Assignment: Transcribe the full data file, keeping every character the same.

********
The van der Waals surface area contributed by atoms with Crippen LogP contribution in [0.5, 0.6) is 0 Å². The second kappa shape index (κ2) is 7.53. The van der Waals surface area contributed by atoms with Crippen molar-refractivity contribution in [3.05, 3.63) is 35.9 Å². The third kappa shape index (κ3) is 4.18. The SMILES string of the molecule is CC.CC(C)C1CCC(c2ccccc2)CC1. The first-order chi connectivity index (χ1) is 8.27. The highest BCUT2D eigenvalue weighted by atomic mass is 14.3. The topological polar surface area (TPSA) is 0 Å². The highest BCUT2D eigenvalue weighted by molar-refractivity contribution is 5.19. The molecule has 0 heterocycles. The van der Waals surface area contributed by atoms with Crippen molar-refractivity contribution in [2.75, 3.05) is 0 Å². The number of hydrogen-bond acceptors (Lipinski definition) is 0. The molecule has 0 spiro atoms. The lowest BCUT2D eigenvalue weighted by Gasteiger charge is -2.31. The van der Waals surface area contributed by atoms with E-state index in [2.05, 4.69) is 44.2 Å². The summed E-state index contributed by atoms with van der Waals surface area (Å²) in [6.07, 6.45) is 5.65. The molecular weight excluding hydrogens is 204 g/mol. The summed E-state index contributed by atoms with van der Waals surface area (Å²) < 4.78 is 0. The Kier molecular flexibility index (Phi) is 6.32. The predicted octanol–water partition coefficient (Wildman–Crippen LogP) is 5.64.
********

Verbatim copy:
The van der Waals surface area contributed by atoms with Crippen LogP contribution in [0.5, 0.6) is 0 Å². The second kappa shape index (κ2) is 7.53. The van der Waals surface area contributed by atoms with Crippen molar-refractivity contribution in [3.05, 3.63) is 35.9 Å². The third kappa shape index (κ3) is 4.18. The SMILES string of the molecule is CC.CC(C)C1CCC(c2ccccc2)CC1. The first-order chi connectivity index (χ1) is 8.27. The highest BCUT2D eigenvalue weighted by atomic mass is 14.3. The topological polar surface area (TPSA) is 0 Å². The highest BCUT2D eigenvalue weighted by molar-refractivity contribution is 5.19. The molecule has 0 heterocycles. The van der Waals surface area contributed by atoms with Crippen molar-refractivity contribution in [2.75, 3.05) is 0 Å². The number of hydrogen-bond acceptors (Lipinski definition) is 0. The molecule has 0 spiro atoms. The lowest BCUT2D eigenvalue weighted by Gasteiger charge is -2.31. The van der Waals surface area contributed by atoms with E-state index in [2.05, 4.69) is 44.2 Å². The summed E-state index contributed by atoms with van der Waals surface area (Å²) in [6.07, 6.45) is 5.65. The molecular weight excluding hydrogens is 204 g/mol. The summed E-state index contributed by atoms with van der Waals surface area (Å²) < 4.78 is 0. The Kier molecular flexibility index (Phi) is 6.32. The predicted octanol–water partition coefficient (Wildman–Crippen LogP) is 5.64.